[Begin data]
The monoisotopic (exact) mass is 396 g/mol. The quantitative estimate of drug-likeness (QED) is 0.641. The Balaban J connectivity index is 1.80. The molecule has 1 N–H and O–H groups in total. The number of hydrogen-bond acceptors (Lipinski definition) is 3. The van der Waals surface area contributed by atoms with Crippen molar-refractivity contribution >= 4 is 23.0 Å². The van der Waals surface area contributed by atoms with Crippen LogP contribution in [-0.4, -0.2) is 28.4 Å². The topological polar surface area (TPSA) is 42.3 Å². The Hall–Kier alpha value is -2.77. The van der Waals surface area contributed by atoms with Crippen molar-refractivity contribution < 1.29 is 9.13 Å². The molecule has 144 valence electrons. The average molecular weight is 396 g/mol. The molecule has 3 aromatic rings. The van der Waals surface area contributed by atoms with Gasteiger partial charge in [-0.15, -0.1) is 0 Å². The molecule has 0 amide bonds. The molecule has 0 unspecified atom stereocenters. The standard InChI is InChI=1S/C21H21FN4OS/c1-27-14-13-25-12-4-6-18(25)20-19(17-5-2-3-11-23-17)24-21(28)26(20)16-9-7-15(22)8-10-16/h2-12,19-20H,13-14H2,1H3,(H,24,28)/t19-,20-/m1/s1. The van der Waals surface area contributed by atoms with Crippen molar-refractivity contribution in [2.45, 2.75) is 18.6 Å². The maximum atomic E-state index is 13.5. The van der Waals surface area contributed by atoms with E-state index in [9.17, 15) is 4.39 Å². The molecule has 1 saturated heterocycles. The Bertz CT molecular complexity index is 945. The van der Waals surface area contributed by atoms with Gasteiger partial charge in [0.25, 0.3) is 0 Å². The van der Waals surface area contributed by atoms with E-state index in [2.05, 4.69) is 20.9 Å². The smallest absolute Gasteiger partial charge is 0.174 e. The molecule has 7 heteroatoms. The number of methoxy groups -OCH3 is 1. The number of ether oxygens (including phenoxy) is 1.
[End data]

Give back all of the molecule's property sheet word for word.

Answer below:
The monoisotopic (exact) mass is 396 g/mol. The quantitative estimate of drug-likeness (QED) is 0.641. The Balaban J connectivity index is 1.80. The molecule has 1 N–H and O–H groups in total. The number of hydrogen-bond acceptors (Lipinski definition) is 3. The van der Waals surface area contributed by atoms with Crippen molar-refractivity contribution >= 4 is 23.0 Å². The van der Waals surface area contributed by atoms with Crippen LogP contribution in [-0.4, -0.2) is 28.4 Å². The topological polar surface area (TPSA) is 42.3 Å². The Hall–Kier alpha value is -2.77. The van der Waals surface area contributed by atoms with Crippen molar-refractivity contribution < 1.29 is 9.13 Å². The molecule has 144 valence electrons. The average molecular weight is 396 g/mol. The molecule has 3 aromatic rings. The van der Waals surface area contributed by atoms with Gasteiger partial charge in [-0.15, -0.1) is 0 Å². The molecule has 0 amide bonds. The molecule has 0 unspecified atom stereocenters. The standard InChI is InChI=1S/C21H21FN4OS/c1-27-14-13-25-12-4-6-18(25)20-19(17-5-2-3-11-23-17)24-21(28)26(20)16-9-7-15(22)8-10-16/h2-12,19-20H,13-14H2,1H3,(H,24,28)/t19-,20-/m1/s1. The van der Waals surface area contributed by atoms with Crippen molar-refractivity contribution in [2.45, 2.75) is 18.6 Å². The maximum atomic E-state index is 13.5. The van der Waals surface area contributed by atoms with E-state index in [9.17, 15) is 4.39 Å². The molecule has 1 saturated heterocycles. The Bertz CT molecular complexity index is 945. The van der Waals surface area contributed by atoms with Gasteiger partial charge in [0.25, 0.3) is 0 Å². The van der Waals surface area contributed by atoms with E-state index in [2.05, 4.69) is 20.9 Å². The smallest absolute Gasteiger partial charge is 0.174 e. The molecule has 7 heteroatoms. The number of methoxy groups -OCH3 is 1. The number of ether oxygens (including phenoxy) is 1.